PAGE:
Word view

Welcome to this week’s Reno News & Review.

The cover story this week is a typically great feature from our news ace, Dennis Myers. He dives into the history of gay Nevada, as told in author Dennis McBride’s new book, Out of the Neon Closet.

In the story, Dennis mentions that some readers might find McBride’s “free use of the term queer jarring.” This caught my eye, because to me, queer was long ago reclaimed by the gay community as positive and self-affirming—or, at the very least, a neutral term. “Queer studies” has been an academic discipline for decades.

It got me thinking about how so many of these terms—the ones used to classify, separate and distinguish people—not coincidentally began life as pejoratives, as insults to be flung.

It can be difficult to keep up with what terms are considered socially acceptable or politically correct. There’s some value in this. Language should be reevaluated. It’s a work in progress, subject to constant revision. And sometimes language choice can reveal prejudices (just think of Donald Trump’s obnoxious, tone-deaf Tweet last year: “The best taco bowls are made in Trump Tower Grill. I love Hispanics!”).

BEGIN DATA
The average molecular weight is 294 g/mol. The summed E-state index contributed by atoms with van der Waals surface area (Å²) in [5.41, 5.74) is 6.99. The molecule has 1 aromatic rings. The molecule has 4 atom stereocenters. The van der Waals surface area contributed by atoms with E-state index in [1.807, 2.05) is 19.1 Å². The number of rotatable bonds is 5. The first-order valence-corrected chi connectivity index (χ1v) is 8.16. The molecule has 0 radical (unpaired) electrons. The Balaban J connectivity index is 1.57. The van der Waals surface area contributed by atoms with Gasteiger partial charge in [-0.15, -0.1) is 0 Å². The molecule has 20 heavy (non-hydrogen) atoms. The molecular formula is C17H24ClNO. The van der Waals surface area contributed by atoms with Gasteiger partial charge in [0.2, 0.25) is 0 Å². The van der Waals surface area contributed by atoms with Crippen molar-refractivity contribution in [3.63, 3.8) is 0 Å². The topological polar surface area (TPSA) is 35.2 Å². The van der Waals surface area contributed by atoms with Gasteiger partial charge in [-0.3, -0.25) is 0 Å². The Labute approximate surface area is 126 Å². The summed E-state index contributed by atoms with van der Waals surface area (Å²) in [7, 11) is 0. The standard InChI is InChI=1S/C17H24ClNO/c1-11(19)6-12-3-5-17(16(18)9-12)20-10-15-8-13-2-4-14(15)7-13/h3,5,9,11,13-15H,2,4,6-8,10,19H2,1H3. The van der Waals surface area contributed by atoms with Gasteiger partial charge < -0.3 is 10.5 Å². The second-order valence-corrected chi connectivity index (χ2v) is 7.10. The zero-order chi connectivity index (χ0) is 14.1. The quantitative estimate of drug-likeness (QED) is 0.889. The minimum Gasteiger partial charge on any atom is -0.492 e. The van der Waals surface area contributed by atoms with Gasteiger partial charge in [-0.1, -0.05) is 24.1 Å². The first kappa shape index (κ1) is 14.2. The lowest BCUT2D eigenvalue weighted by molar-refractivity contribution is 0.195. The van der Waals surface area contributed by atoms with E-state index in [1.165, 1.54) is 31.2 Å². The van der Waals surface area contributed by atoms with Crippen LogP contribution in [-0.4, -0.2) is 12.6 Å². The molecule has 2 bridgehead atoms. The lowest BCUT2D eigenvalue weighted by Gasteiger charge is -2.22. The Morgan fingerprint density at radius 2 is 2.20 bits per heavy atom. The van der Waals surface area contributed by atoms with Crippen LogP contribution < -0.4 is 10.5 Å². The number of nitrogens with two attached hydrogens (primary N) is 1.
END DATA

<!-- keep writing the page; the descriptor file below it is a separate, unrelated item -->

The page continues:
But I also sometimes wonder if peaceful messages are sometimes lost because the writers used the wrong terms. As when parents don’t think The Adventures of Huckleberry Finn should be taught in school because of its racially charged language.

In general, we at the RN&R try to stay current. We mostly follow Associated Press guidelines, but sometimes we try to be more progressive—AP was still capitalizing “Internet” until last year.

And sometimes it’s tough to make the right calls. Should “gay” be used as a noun or just an adjective? How many letters can be appended to LGBTQIA+ without it becoming a joke? Now that the Washington Post has adopted “they” as a gender-neutral third-person pronoun, should we follow suit?

Many marijuana advocates now prefer the term cannabis instead of marijuana, but personally, I like reefer.